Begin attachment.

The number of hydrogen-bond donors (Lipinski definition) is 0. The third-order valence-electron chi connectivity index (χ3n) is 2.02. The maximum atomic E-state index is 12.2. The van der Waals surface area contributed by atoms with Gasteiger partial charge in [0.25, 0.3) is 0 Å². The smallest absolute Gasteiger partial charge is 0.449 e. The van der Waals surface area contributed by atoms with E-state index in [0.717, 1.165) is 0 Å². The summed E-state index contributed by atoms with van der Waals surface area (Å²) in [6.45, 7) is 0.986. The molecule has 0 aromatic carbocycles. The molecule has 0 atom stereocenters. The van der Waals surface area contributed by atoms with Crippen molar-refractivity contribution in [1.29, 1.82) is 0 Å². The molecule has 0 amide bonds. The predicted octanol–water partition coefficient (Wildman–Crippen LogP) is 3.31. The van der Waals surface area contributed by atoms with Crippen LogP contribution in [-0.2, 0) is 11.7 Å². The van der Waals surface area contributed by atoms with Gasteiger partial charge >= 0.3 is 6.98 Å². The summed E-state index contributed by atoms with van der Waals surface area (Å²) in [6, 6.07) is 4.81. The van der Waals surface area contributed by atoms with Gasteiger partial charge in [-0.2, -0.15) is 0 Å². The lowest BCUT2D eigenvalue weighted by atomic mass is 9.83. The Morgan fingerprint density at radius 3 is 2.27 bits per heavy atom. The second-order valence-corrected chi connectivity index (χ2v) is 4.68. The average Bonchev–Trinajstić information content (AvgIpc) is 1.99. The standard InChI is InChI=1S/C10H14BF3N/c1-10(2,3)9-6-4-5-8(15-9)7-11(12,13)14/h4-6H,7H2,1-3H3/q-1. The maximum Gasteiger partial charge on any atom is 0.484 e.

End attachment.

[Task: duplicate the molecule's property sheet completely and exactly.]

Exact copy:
The number of hydrogen-bond donors (Lipinski definition) is 0. The third-order valence-electron chi connectivity index (χ3n) is 2.02. The maximum atomic E-state index is 12.2. The van der Waals surface area contributed by atoms with Gasteiger partial charge in [0.25, 0.3) is 0 Å². The smallest absolute Gasteiger partial charge is 0.449 e. The van der Waals surface area contributed by atoms with E-state index in [0.717, 1.165) is 0 Å². The summed E-state index contributed by atoms with van der Waals surface area (Å²) in [6.45, 7) is 0.986. The molecule has 0 aromatic carbocycles. The molecule has 0 atom stereocenters. The van der Waals surface area contributed by atoms with Crippen molar-refractivity contribution in [1.29, 1.82) is 0 Å². The molecule has 0 amide bonds. The predicted octanol–water partition coefficient (Wildman–Crippen LogP) is 3.31. The van der Waals surface area contributed by atoms with Crippen LogP contribution in [-0.2, 0) is 11.7 Å². The van der Waals surface area contributed by atoms with Gasteiger partial charge >= 0.3 is 6.98 Å². The summed E-state index contributed by atoms with van der Waals surface area (Å²) in [6, 6.07) is 4.81. The van der Waals surface area contributed by atoms with Gasteiger partial charge in [-0.2, -0.15) is 0 Å². The lowest BCUT2D eigenvalue weighted by atomic mass is 9.83. The Morgan fingerprint density at radius 3 is 2.27 bits per heavy atom. The second-order valence-corrected chi connectivity index (χ2v) is 4.68. The average Bonchev–Trinajstić information content (AvgIpc) is 1.99. The standard InChI is InChI=1S/C10H14BF3N/c1-10(2,3)9-6-4-5-8(15-9)7-11(12,13)14/h4-6H,7H2,1-3H3/q-1. The maximum Gasteiger partial charge on any atom is 0.484 e.